Anglo-Saxon origin and comes from a family once having lived in Barnby Hall, in the North Riding of Yorkshire. The name of that place is derived from the Old English personal name Beornwald, which comes from the words beorn, meaning young warrior, and wald, meaning rule. CITATION[CLOSE]
Hanks, Patricia and Flavia Hodges, A Dictionary of Surnames. Oxford: Oxford University Press, 1988. Print. (ISBN 0-19-211592-8) Today, Barnby is also a village and civil parish in the Waveney district of Suffolk.
Early Origins of the Barnebey family
Yorkshire, where the earliest record is at Barnby Hall, in the parish of Calthorne, in the east riding of Yorkshire. CITATION[CLOSE]
Lowe, Mark Anthony, Patronymica Britannica, A Dictionary of Family Names of the United Kingdom. London: John Russel Smith, 1860. Print. "The township anciently belonged to a family of the same name; mention occurring of Robert de Barneby, who held the lands under Peter de Mauley, lord of Mulgrave." CITATION[CLOSE]
Lewis, Samuel, A Topographical Dictionary of England. Institute of Historical Research, 1848, Print. The Hundredorum Rolls of 1273 lists: Richard de Barneby in Yorkshire; and Henry de Barneby in Lincolnshire. Later the Yorkshire Poll Tax Rolls of 1379 listed: Thomas de Barmby; and Thomas de Barnby. CITATION[CLOSE]
Bardsley, C.W, A Dictionary of English and Welsh Surnames: With Special American Instances. Wiltshire: Heraldry Today, 1901. Print. (ISBN 0-900455-44-6) Barnby in the North Riding of Yorkshire was an ancient family seat. "The township anciently belonged to a family of the same name; mention occurring of Robert de Barneby, who held the lands under Peter de Mauley, lord of Mulgrave." CITATION[CLOSE]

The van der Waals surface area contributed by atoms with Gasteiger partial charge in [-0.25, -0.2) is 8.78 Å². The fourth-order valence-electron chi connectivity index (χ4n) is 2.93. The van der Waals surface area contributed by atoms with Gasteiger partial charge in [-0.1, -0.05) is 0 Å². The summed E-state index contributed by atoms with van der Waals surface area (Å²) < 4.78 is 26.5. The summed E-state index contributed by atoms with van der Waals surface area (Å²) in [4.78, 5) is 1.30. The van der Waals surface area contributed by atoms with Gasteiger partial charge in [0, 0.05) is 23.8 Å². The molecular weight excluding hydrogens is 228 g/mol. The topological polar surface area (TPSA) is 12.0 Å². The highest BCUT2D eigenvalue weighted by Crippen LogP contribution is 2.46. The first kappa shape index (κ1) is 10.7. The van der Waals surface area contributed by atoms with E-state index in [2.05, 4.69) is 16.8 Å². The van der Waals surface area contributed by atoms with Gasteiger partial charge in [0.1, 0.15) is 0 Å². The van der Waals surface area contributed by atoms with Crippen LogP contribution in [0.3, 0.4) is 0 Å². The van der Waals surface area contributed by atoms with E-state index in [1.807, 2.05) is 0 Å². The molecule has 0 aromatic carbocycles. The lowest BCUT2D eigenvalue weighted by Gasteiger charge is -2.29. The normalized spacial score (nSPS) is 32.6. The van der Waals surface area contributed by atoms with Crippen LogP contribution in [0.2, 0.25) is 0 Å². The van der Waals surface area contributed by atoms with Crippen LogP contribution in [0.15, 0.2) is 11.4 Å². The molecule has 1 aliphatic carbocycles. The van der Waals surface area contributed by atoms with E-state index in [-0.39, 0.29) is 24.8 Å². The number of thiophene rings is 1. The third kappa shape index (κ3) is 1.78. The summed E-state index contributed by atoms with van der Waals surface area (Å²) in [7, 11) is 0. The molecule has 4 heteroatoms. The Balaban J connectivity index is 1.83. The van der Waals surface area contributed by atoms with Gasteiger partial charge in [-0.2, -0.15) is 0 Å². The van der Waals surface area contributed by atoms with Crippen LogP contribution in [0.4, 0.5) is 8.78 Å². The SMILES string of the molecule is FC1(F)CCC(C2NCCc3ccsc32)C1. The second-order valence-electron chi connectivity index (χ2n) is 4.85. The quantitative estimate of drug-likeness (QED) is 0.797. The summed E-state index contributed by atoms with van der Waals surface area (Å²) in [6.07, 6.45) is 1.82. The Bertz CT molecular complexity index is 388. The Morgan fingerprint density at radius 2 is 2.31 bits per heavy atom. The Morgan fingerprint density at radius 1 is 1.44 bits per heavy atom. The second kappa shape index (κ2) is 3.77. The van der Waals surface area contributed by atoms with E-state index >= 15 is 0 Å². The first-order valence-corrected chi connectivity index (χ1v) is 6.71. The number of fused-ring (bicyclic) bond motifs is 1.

Lewis, Samuel, A Topographical Dictionary of England. Institute of Historical Research, 1848, Print.
Early History of the Barnebey family
Another 127 words (9 lines of text) covering the years 1000 and 1550 are included under the topic Early Barnebey History in all our PDF Extended History products and printed products wherever possible.
Barnebey Spelling Variations
spelling variations are common among early Anglo-Saxon names. As the form of the English language changed, even the spelling of literate people's names evolved. Barnebey has been recorded under many different variations, including Barneby, Barnby, Barnaby, Bernaby, Burnaby and many more.
Early Notables of the Barnebey family (pre 1700)
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Migration of the Barnebey family to the New World and Oceana
For many English families, the political and religious disarray that shrouded England made the far away New World an attractive prospect. On cramped disease-ridden ships, thousands migrated to those British colonies that would eventually become Canada and the United States. Those hardy settlers that survived the journey often went on to make important contributions to the emerging nations in which they landed. Analysis of immigration records indicates that some of the first North American immigrants bore the name Barnebey or a variant listed above: John Barnabie who settled in Virginia in 1620; James Barnaby who settled in Virginia in 1640; Sarah Barnaby who settled in Virginia in 1640.
The Barnebey Motto
The motto was originally a war cry or slogan. Mottoes first began to be shown with arms in the 14th and 15th centuries, but were not in general use until the 17th century. Thus the oldest coats of arms generally do not include a motto. Mottoes seldom form part of the grant of arms: Under most heraldic authorities, a motto is an optional component of the coat of arms, and can be added to or changed at will; many families have chosen not to display a motto.
Motto: Virtute non vi
Motto Translation: By virtue not by force.
Barnebey Family Crest Products